Harsh truth: More often than not, people leave their bosses, not their company.
I was one of these. I loved my job. I was great at my job. But I had no real rapport with my manager – his choice, not mine. He let me do what I wanted – I appreciated that – but we never spoke about my performance or my future; he had no interest in what inspired, encouraged or engaged me. He thought my job was to show up and do my job. Period. He thought his job was to make sure I did my job. And since I was good at what I did and loved doing it, I was easy for him to manage me. He didn’t need to worry about me. So we had no meaningful contact. No feedback. No applause. No coaching. I felt unappreciated, disconnected and unimportant. So I left.
Today, in my work as a coach and consultant, my conclusion is the best workplace performance (in today’s workplace) happens when employees are:
- Good at what the job needs them to do (intrinsically talented).
- Interested in the job (they like doing what the job requires), AND…
- Feel connected to their manager and team as people.
Though much of what I speak and write about are the first two – talents and passions – the third is the linchpin when it comes to employee loyalty. If you are good at your job and love doing it but have no meaningful contact with your manager, it will be a matter of time before you decide to leave; this personal connection is critical in today’s “relationship” workplace.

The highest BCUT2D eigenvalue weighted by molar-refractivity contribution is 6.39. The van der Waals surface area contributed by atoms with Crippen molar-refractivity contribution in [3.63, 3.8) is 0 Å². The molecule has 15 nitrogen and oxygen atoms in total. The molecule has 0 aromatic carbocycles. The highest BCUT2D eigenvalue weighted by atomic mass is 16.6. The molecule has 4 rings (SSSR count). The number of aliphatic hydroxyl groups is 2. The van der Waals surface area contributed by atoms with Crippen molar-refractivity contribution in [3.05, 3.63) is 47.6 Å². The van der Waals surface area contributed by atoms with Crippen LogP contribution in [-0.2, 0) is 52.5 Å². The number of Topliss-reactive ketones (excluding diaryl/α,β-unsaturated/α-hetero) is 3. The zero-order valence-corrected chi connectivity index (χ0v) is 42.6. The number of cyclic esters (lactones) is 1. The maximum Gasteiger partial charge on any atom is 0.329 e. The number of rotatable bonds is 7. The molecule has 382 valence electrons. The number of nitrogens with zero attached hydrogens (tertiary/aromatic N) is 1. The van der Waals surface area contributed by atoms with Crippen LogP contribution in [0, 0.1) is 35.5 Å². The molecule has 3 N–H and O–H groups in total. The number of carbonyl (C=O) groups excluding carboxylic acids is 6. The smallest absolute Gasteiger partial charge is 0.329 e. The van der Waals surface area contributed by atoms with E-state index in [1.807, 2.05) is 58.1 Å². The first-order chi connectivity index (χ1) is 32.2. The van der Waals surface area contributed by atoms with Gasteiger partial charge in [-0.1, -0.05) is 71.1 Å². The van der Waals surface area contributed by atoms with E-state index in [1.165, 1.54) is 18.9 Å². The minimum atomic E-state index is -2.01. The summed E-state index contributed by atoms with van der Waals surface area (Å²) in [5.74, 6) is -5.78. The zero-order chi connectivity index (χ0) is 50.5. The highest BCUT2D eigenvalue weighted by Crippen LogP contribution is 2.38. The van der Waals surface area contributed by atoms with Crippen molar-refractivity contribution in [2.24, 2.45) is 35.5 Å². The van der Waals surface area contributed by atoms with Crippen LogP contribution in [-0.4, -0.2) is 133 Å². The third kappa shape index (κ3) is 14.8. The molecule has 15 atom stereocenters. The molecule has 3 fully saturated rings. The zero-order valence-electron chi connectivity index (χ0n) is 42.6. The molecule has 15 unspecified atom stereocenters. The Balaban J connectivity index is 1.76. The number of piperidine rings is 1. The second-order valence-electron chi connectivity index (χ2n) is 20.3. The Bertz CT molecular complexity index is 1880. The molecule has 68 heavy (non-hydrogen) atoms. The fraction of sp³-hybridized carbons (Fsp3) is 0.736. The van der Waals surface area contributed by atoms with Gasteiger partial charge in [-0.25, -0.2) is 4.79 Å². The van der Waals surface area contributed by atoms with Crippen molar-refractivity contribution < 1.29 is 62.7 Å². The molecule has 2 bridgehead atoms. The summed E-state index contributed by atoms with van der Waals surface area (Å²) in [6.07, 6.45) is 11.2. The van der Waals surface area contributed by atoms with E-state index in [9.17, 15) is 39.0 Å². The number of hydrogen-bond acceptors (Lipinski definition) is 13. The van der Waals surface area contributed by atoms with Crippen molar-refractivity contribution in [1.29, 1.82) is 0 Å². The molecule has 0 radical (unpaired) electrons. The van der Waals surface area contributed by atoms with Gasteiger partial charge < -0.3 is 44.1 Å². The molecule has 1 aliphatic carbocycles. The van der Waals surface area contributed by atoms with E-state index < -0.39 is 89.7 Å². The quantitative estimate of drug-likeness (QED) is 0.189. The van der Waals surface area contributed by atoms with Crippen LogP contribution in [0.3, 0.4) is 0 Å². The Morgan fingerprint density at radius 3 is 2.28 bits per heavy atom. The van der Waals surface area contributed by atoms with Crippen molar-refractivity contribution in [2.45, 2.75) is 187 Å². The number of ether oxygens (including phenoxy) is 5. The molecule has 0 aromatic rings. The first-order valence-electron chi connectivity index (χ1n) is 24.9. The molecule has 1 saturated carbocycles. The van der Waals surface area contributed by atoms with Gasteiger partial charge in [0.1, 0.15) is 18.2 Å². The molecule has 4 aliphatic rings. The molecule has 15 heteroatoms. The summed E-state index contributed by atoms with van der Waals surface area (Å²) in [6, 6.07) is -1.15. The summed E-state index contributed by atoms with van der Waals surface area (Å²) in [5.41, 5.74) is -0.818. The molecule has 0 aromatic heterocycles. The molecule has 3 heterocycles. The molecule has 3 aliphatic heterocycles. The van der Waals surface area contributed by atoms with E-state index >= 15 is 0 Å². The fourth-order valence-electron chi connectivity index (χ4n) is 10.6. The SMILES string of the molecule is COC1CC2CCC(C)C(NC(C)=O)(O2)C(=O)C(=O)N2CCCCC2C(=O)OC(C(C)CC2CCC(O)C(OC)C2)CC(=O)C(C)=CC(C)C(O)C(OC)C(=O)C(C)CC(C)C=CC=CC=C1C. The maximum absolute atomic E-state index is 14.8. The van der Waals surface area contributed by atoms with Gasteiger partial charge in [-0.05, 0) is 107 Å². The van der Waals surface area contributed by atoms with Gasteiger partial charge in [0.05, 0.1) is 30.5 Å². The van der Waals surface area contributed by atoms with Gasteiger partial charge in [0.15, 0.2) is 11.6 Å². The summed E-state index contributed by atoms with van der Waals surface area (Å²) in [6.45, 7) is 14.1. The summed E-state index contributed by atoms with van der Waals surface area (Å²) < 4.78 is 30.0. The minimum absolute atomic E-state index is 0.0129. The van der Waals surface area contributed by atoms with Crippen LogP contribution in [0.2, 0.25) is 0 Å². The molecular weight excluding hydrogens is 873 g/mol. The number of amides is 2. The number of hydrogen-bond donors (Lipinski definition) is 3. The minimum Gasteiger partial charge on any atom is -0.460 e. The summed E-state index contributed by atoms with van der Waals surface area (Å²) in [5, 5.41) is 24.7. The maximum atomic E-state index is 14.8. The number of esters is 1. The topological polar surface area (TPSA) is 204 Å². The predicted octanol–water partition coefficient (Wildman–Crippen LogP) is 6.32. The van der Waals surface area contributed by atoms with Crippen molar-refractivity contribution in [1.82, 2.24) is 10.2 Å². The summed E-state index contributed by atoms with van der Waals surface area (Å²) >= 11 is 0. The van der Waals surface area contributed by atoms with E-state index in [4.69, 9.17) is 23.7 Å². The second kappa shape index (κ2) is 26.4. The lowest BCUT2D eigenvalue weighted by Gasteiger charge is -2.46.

Here is the value of a strong employee/boss relationship:
- It encourages open and honest performance dialog – feedback.
- It encourages easy communication about who employees are as people – their talents, values and interests – to encourage bosses to know how to customize jobs, properly reward employees, motivate and coach.
- It creates the rapport necessary to have a development or career discussion. No employee will talk to their bosses about the future if they do not have a meaningful rapport; and no employee will be loyal if they don’t have a discussion about the future and their role in it.
Many managers underestimate the need for a solid supportive, teaching and coaching relationship with their employees. Management’s role is not to catch employees goofing off. Instead, management must be constantly watching and interacting with their employees to applaud great work or coach improvements. That means they need to care about employees, be present and stay connected. If not, the great employees will leave. You wouldn’t stay in a lousy relationship at home – why would you expect your employees would stay in one at work?
Jay Forte is a nationally ranked thought leader and President of Humanetrics. Jay guides organizations – their leaders and managers – in how to attract, hire and retain today’s best talent. He is the author of Fire Up! Your Employees and Smoke Your Competition and The Greatness Zone – Know Yourself, Find Your Fit, Transform The World. Jay is a member of SHRM, ASTD, the National Speakers Association and the Florida Speakers Association, and you can follow him on Twitter.